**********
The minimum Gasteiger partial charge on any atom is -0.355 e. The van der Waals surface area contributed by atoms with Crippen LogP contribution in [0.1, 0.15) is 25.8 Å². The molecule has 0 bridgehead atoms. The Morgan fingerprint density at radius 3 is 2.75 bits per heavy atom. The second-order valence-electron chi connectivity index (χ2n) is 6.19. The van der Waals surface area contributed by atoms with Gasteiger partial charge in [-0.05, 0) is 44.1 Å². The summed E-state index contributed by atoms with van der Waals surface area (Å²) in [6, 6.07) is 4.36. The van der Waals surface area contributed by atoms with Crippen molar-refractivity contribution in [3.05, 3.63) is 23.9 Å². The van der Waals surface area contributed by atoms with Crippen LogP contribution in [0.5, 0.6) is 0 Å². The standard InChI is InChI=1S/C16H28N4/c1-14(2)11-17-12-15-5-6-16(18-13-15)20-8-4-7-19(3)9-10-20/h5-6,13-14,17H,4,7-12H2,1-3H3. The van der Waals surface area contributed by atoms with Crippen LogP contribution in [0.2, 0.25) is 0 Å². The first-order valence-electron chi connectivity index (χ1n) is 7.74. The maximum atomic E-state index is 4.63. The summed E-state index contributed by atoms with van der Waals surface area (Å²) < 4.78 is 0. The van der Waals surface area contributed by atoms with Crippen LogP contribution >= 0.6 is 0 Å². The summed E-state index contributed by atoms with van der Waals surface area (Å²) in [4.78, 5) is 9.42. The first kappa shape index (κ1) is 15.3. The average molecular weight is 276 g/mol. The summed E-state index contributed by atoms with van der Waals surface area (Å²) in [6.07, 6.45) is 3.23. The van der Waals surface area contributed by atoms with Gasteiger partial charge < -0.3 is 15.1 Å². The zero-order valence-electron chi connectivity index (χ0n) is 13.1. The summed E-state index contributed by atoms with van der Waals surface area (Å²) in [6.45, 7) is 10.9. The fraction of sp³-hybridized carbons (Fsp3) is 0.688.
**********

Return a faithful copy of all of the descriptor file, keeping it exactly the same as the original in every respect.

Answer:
The minimum Gasteiger partial charge on any atom is -0.355 e. The van der Waals surface area contributed by atoms with Crippen LogP contribution in [0.1, 0.15) is 25.8 Å². The molecule has 0 bridgehead atoms. The Morgan fingerprint density at radius 3 is 2.75 bits per heavy atom. The second-order valence-electron chi connectivity index (χ2n) is 6.19. The van der Waals surface area contributed by atoms with Gasteiger partial charge in [-0.05, 0) is 44.1 Å². The summed E-state index contributed by atoms with van der Waals surface area (Å²) in [6, 6.07) is 4.36. The van der Waals surface area contributed by atoms with Crippen molar-refractivity contribution in [3.05, 3.63) is 23.9 Å². The van der Waals surface area contributed by atoms with Crippen LogP contribution in [0.5, 0.6) is 0 Å². The standard InChI is InChI=1S/C16H28N4/c1-14(2)11-17-12-15-5-6-16(18-13-15)20-8-4-7-19(3)9-10-20/h5-6,13-14,17H,4,7-12H2,1-3H3. The van der Waals surface area contributed by atoms with Crippen LogP contribution in [0.2, 0.25) is 0 Å². The first-order valence-electron chi connectivity index (χ1n) is 7.74. The maximum atomic E-state index is 4.63. The summed E-state index contributed by atoms with van der Waals surface area (Å²) < 4.78 is 0. The van der Waals surface area contributed by atoms with Crippen LogP contribution >= 0.6 is 0 Å². The summed E-state index contributed by atoms with van der Waals surface area (Å²) in [4.78, 5) is 9.42. The first kappa shape index (κ1) is 15.3. The average molecular weight is 276 g/mol. The summed E-state index contributed by atoms with van der Waals surface area (Å²) in [6.07, 6.45) is 3.23. The van der Waals surface area contributed by atoms with Gasteiger partial charge < -0.3 is 15.1 Å². The zero-order valence-electron chi connectivity index (χ0n) is 13.1. The summed E-state index contributed by atoms with van der Waals surface area (Å²) in [6.45, 7) is 10.9. The fraction of sp³-hybridized carbons (Fsp3) is 0.688.